After years of disappointment, the 2000 Bordeaux harvest has produced some wines worth waiting for. Anthony Rose recommends ones to watch and enjoy
After years of disappointment, the 2000 Bordeaux harvest has produced some wines worth waiting for. Anthony Rose recommends ones to watch and enjoy

Bordeaux was not a pretty sight in the last week of March. In vineyards saturated by a winter of interminable rain the rows of twisted, black vine stumps stood leafless and forlorn. Why, then, were there convoys of hired Clios and Puntos snaking their tortuous way through the flat, windswept countryside? Even the quagmires couldn't dampen the enthusiasm of the world's wine trade, which descended on claret country last month following word on the grapevine that 2000 could be the best vintage since 1982.

There's plenty of wishful thinking. After a decade which failed to match the 1980s for consistently good vintages, Bordeaux desperately needs a Big One to restore its faltering image as the world's greatest fine wine region. Whereas once the region of grand châteaux had few rivals for its affections, today the fine wine decanter spills over to Burgundy and the Rhône, to Italy, California and Australia. As wine lovers become more vinously promiscuous, Bordeaux has to try that much harder to make new friends and prevent loyal customers from joining the expanding foreign legion.

At least there is consensus on one point. No one can remember another vintage quite like 2000. Août fait le mout, as they say (August determines the character of the grape juice). July was rainy but August unusually dry.

Crucially, almost the entire harvest took place in warm, dry weather. 2000 was at last a vintage in which growers didn't need to pretend that they'd picked before the rains. Only those who were abroad, asleep or growers in Sauterne, where the sweet whites did lose out to late downpours, would have harvested that late.

The cabernet sauvignon grape ripened beautifully in 2000. And since cabernet is at its highest concentration in the Médoc region, it is not surprising that the wines of the Médoc generally appear to have surpassed those of the Graves and the Right Bank districts of St-Emilion and Pomerol. It wasn't a foregone conclusion. The drought in August inhibited the ripening process, so growers had to keep their nerve in the face of worrying long-range weather forecasts. If they picked early, they missed out on an extra degree of ripeness. If they hung on, they brought the grapes in in optimum conditions. Many have made great wines.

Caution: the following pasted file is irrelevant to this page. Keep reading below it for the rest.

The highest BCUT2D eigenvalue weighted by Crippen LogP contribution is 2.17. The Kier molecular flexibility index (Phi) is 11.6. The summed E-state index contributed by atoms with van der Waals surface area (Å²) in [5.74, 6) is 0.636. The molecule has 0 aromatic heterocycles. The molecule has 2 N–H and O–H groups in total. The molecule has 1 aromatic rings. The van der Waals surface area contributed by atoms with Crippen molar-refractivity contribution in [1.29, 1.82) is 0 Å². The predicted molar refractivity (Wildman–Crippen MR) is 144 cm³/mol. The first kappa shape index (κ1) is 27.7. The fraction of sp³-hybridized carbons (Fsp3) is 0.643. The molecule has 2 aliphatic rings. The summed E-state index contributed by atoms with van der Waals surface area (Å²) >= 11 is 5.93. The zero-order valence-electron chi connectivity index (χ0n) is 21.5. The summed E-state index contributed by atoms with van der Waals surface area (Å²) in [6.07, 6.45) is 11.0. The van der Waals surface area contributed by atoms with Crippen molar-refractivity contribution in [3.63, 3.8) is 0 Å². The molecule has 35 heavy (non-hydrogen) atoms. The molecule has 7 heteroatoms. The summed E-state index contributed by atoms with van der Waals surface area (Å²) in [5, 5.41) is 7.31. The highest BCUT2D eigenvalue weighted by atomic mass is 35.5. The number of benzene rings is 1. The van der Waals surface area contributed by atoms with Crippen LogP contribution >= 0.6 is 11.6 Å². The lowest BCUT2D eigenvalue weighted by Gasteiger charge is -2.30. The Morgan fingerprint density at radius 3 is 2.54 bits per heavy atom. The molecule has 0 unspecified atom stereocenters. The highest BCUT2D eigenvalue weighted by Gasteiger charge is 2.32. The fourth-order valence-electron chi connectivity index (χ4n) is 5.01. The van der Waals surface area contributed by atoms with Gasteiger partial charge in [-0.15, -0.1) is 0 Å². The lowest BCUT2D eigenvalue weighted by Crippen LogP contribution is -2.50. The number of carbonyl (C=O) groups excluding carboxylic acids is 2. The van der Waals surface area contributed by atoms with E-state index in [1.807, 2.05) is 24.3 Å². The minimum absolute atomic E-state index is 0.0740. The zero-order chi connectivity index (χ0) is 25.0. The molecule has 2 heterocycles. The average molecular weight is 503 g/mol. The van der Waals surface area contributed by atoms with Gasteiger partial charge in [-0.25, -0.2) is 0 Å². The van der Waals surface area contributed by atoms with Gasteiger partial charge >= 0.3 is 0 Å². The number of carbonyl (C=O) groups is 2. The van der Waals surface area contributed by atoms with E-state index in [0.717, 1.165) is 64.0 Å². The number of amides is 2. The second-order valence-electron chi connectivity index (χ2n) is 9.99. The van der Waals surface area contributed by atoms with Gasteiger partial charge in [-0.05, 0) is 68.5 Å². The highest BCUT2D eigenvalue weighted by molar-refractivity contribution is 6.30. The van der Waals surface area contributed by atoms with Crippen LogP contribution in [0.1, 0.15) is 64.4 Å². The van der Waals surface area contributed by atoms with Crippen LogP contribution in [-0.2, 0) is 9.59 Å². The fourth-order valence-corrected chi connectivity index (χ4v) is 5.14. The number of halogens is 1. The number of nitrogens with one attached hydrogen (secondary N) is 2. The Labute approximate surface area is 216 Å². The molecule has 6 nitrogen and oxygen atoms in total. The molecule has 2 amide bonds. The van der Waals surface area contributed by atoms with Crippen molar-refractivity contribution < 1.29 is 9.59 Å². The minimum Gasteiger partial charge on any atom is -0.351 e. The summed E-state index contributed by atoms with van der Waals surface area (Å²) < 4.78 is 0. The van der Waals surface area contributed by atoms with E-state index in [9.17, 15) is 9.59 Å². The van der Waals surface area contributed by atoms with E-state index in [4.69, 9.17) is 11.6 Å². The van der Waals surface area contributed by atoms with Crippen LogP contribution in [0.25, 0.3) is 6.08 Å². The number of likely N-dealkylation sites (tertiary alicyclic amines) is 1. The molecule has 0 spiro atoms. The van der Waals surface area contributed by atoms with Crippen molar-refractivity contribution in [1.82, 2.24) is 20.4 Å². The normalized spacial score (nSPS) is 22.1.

At this early stage in a young wine's life, it is hard to predict, other than in general terms, how the unfinished wine, tasted as a barrel sample, will turn out once it's been bottled.

What the early barrel tastings can do is offer a snapshot of the vintage and help potential customers decide whether or not to buy Bordeaux en primeur (pre-release) when wine merchants offer the wines over the next couple of months, and if so, which ones.

Of the Famous Five icons (Château Haut-Brion, Lafite, Latour, Margaux and Mouton-Rothschild), Margaux and Lafite are great, monumental wines capable of outliving us all. But with prices to match their stature, these great standard-bearers are out of most people's reach. In a first-rate vintage, it's the scores of other classified châteaux and the hundreds of middle-ranking wines ( crus bourgeois) that can offer the real value. 2000 is that vintage.

"This is a timely vintage for us, the quality is there across the board," says Jean-Michel Cazes, the well-respected owner of Château Lynch Bages. "Some of the better crus bourgeois are excellent this year and the better-classified châteaux are wines for the future. It's a vintage of powerful wines, and although the tannins are the highest on record, they're not aggressive or herbal. They have built-in approachability."

I'd second that. This is going to be a year of great values, price permitting, among well-selected châteaux, particularly at the middle- to high-ranking levels in the Médoc.

Although voluble about their wines, producers went quiet when the subject of price was raised. But you could still see the mental calculators working overtime. Despite the undoubted demand for 2000, there are brakes on Bordeaux's financial aspirations. It may still be France's wine capital, but it is no longer automatic flavour of the month overseas. And the shameful overpricing of the no-better-than average 1997 vintage still haunts producers.

According to Mr Cazes, even in the face of enormous demand for vintage 2000, there's a collective feeling Bordeaux should make a special effort to be responsible on its pricing. A rise of 5 to 10 per cent is being bandied about. This is all very well, but it is also dependent on restraint by the intermediaries in the chain, brokers, Bordeaux negociants and wine merchants overseas. If the market is as keen to get its hands on Bordeaux 2000 as it appears, lovers of fine Bordeaux can only hope that common sense will prevail.

¿ As prices are gradually released in Bordeaux over the coming weeks, specialist UK wine merchants will be sending out opening offers. I'll return to the subject with a guide to the best wines and values, and how to buy en primeur. Meanwhile, here is a selection of top Médocs to watch out for:

Beychevelle, Brane-Cantenac, Calon-Ségur, Cantemerle, Cos d'Estournel, Léoville-Barton, Gruaud-Larose, Lagrange, La Lagune, Léoville-Poyferré, Lynch-Bages, Palmer, Pichon Longueville, Pavillon Rouge du Château Margaux, Rauzan Gassies, Rauzan-Ségla, Talbot. At middle-ranking level: Chasse-Spleen, Labégorce Zédé, Le Boscq, Malescasse, Maucaillou, Monbrison, Pibran, Poujeaux, Ramafort, Sénéjac, Siran.

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